My colleague and friend Irene—she of the great guest post on Clara Barton—has requested, very appropriately to be sure, a tribute post on Tim Hetherington, the Afghan expert and photojournalist and war correspondent and human rights activist (and Academy Award-nominated co-filmmaker, with Sebastian Junger, for the documentary Restrepo) who was killed while on the job in Libya on Wednesday. Irene’s request is appropriate not only because Hetherington’s identity (as a British-American citizen who has been intimately tied to our world conflicts for the last decade and more) is profoundly AmericanStudies, but because I have of course thought on multiple occasions in this space about images and narratives, causes and casualties, and the identities impacted by, war, and those were, from what I have learned in a short time, central questions of Hetherington’s work on every level.
As “from what I have learned in a short time” probably intimates, though, I feel pretty unqualified to write about Hetherington in any specific way. I am ashamed to admit that I didn’t know his name before I saw the news of his death, or at least that I didn’t recognize it; and while I did know of Restrepo, and likewise have heard of War, the book that Junger wrote based on his and Hetherington’s experiences in Afghanistan, I haven’t seen the film nor read the book, and so cannot write with any authority about either of them. There is, I have realized in thinking about this today, an AmericanStudies lesson in this for me—at times, despite my best intentions, I believe I do separate very contemporary issues (about which I often have stronger political takes) from more historical ones (about which I have, I hope, stronger analytical and scholarly takes), and thus don’t read and learn quite as much about the contemporary issues (at least outside of political blogs and conversations). There’s only so much time in the day/life, of course, but given how much I have read and learned about America’s earlier wars and their narratives and images and meanings, I should certainly try to do more of the same for our current military efforts.
One area of the Civil War that I have thought quite a bit about, interestingly enough, is the very early version of photojournalism that accompanied it. Mostly that means Matthew Brady (1822-1896), the pioneering photographer who sought in various ways, using the certainly limited technologies of the era, to document in images the Civil War as it happened. On one level, Brady did exactly that, in ways that permanently altered America’s views of war—his images of battlefield corpses from Antietam (the war’s single bloodiest day of battle) were the first such photos ever produced, and brought a battle like that home to America very viscerally. Yet on another level, Brady already introduced many of the questions that have plagued, or at least troubled, photojournalism and war ever since—he apparently staged at least some of those photos to make them more compelling, and while that doesn’t necessarily destroy their veracity (he was moving around real corpses, not constructing false ones or the like), it certainly leads to questions not only of the role and goals of photojournalists, but of what kind of audience effects they produce and what that means about a society’s relationship to and understanding of (in these cases) war.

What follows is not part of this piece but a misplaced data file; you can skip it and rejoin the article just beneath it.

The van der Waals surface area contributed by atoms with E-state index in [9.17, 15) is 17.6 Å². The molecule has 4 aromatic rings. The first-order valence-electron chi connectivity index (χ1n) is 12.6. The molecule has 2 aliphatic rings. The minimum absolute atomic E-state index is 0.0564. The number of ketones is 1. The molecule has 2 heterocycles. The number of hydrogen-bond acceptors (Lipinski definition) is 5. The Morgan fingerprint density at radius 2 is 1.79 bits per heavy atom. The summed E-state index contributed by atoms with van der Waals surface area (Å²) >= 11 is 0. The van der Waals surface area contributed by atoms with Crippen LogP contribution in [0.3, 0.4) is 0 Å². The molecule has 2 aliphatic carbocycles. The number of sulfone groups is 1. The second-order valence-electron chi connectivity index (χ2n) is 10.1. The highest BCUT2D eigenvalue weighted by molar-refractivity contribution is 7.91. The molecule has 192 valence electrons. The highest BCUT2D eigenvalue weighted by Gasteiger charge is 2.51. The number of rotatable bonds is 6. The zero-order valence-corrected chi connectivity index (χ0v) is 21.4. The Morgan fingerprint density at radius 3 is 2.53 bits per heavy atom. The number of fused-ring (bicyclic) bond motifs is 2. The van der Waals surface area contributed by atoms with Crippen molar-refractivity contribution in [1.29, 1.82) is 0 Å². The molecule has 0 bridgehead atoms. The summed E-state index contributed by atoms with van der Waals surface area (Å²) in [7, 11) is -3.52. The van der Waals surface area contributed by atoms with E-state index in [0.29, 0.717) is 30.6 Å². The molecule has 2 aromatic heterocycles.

Certainly I think we’re much better off having a Brady and a Hetherington, having photos and documentaries, having ways to picture wars and their realities and effects much more fully than we otherwise would. But as with any texts and narratives, we’d be best off also analyzing those artists and images, considering what they are and what they do, and what they tell us about not only their subjects and lenses, but ourselves. More tomorrow!
PS. Three links to start with:
1) A beautiful eulogy by Hetherington’s friend and colleague Peter Bergen: http://www.cnn.com/2011/US/04/21/bergen.on.hetherington/index.html?iref=allsearch
2) Matthew Brady collection at the National Archives: http://www.archives.gov/research/arc/topics/civil-war/brady.html
3) OPEN: What do you think? (And “you” doesn’t just mean Irene, although I’d be lying if I said I wasn’t hoping she’d add her voice here.)
Other people should definitely join in, but first off, thank you, Ben, for this--and you knew I would comment.ReplyDelete
The connection to Brady is smart and thought-provoking. Yesterday, as I was continually haunted by Hetherington's passing, I also read about "The Bang Bang Club," which is also adds to the conversation you have begun. This was a group of four photojournalists who worked in South Africa during the last bloody years of apartheid and the uprisings against the ANC, as well as all over Africa. One of their members was killed in this action and another very famously killed himself after winning the Pulitzer for the amazing photo of a starving African girl in the Sudan. I've used this photo as a writing prompt in a Writing II class and brought up the same issues that everyone did at the time--why didn't he help her? Could he just take a photo a walk away (which he did)? The other two members of the "club" left Africa. One left war and wrote the book "The Bang Bang Club" which is now being filmed. The fourth member continued taking pictures in dangerous places and recently stepped on a landmine in Afghanistan. He lost both his legs below his knees, but says he has no regets.
These men, all of whom were lauded and well paid for bringing the West images of war and Western soldier's heroism, also debated their own ethics and level of complicity.
Anyway, this book has suddenly jumped way up on the must read list, especially in light of putting this all in the Matthew Brady context.
I would love to hear what others think.